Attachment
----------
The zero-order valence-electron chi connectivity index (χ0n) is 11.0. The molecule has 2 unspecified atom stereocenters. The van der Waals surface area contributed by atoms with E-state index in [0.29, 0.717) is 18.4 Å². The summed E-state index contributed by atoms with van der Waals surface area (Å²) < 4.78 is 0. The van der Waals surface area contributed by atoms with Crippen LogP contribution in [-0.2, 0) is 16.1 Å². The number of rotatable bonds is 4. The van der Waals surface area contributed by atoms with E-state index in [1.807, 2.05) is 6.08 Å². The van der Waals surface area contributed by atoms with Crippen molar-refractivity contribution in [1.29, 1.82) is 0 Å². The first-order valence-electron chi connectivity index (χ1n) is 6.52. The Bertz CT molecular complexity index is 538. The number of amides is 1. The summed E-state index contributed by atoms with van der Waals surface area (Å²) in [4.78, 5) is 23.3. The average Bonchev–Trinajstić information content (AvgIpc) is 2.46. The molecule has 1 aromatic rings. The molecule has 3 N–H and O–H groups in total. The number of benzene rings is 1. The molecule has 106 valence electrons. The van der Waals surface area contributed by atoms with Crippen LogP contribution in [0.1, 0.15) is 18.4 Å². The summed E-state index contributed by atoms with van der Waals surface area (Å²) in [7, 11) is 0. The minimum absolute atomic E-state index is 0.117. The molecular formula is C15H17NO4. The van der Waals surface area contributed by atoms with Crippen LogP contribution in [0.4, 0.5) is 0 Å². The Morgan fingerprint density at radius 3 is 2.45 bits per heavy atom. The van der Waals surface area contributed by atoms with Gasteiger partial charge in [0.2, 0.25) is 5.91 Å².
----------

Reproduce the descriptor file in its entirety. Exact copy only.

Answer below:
The zero-order valence-electron chi connectivity index (χ0n) is 11.0. The molecule has 2 unspecified atom stereocenters. The van der Waals surface area contributed by atoms with E-state index in [0.29, 0.717) is 18.4 Å². The summed E-state index contributed by atoms with van der Waals surface area (Å²) < 4.78 is 0. The van der Waals surface area contributed by atoms with Crippen LogP contribution in [-0.2, 0) is 16.1 Å². The number of rotatable bonds is 4. The van der Waals surface area contributed by atoms with E-state index in [1.807, 2.05) is 6.08 Å². The van der Waals surface area contributed by atoms with Crippen molar-refractivity contribution in [1.29, 1.82) is 0 Å². The first-order valence-electron chi connectivity index (χ1n) is 6.52. The Bertz CT molecular complexity index is 538. The number of amides is 1. The summed E-state index contributed by atoms with van der Waals surface area (Å²) in [4.78, 5) is 23.3. The average Bonchev–Trinajstić information content (AvgIpc) is 2.46. The molecule has 1 aromatic rings. The molecule has 3 N–H and O–H groups in total. The number of benzene rings is 1. The molecule has 106 valence electrons. The van der Waals surface area contributed by atoms with Crippen LogP contribution in [0.1, 0.15) is 18.4 Å². The summed E-state index contributed by atoms with van der Waals surface area (Å²) in [7, 11) is 0. The minimum absolute atomic E-state index is 0.117. The molecular formula is C15H17NO4. The van der Waals surface area contributed by atoms with Crippen LogP contribution in [0.4, 0.5) is 0 Å². The Morgan fingerprint density at radius 3 is 2.45 bits per heavy atom. The van der Waals surface area contributed by atoms with Gasteiger partial charge in [0.2, 0.25) is 5.91 Å².